Theory of Mind and Social Categorization Social categories help us organize information about groups of people and help us to efficiently reason about the norms, practices, and values of different social groups. For example, people who share the same religious beliefs may celebrate the same religious holidays. However, knowledge of a social categories can also lead us to overgeneralize group characteristics to individual group members - i.e., it can bias us to use stereotypes when reasoning about individual behavior. In this study, we examine if the development of theory of mind (the ability to reason about the thoughts and feelings of others) can help children avoid focusing on social categories when interpreting individual behavior.
Children between the ages of 3 and 4 years are currently being recruited to participate in this research. Testing is being conducted at participating daycares within the Greater Peoria Area. Over the course of two sessions, children are read a picture book that was designed to improve theory of mind. During each session, children also complete a series of games that were designed to measure (a) general language and cognitive abilities, (b) their ability to reason about the thoughts and feelings of others, and (c) when children use social categories to infer the behaviors of others. We predict that children who receive more practice with theory of mind will be also become more inclined to use internal states to interpret the behavior of another person (e.g., inferring that a person hugs another person because they like them) as opposed to relying on social category information (e.g., a person hugs another person because they belong to the same social group).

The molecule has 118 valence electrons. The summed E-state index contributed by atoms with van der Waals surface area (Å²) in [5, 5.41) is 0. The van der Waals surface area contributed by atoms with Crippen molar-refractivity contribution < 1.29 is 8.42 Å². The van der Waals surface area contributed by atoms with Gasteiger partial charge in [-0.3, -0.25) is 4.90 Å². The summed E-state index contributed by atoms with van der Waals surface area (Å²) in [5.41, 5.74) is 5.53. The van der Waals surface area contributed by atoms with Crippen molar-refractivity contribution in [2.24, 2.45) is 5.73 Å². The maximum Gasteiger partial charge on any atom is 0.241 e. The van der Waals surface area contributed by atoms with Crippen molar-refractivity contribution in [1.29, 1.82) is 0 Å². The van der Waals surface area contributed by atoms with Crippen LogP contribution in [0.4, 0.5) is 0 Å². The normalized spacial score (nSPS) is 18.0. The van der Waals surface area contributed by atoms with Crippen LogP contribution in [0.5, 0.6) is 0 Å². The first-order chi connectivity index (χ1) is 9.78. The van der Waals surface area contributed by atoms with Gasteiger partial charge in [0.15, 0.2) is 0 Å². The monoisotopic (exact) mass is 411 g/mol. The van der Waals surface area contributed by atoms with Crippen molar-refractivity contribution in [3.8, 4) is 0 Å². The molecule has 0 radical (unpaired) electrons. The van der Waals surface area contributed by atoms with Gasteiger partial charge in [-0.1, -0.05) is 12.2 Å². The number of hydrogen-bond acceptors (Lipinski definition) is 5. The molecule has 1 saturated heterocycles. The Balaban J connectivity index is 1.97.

Status of study: Data collection is still ongoing! Consent forms are distributed by participating childcare facilities.
Empathy is for Everyone: Even Puppets Understanding empathy is fundamental to social development and the formation of positive relationships. In this study, we joined with the Peoria PlayHouse to examine if museum-based programs could be used to effectively promote empathy skills in early childhood.
Over the course of the summer, we ran a weekly program on site (approx. 40 minutes in length) that was designed to promote emotional understanding & perspective taking in young children between the ages of 2 and 6 years. The program involved an interactive puppet show and assessment that encouraged children to identify and reason about the thoughts and feelings of others. Transfer of learning was additionally assessed via observation of children's semi-structured play during the session.
Status of study: Data collection for this project is now complete. We are currently analyzing the data and hope to share our findings by December 2022!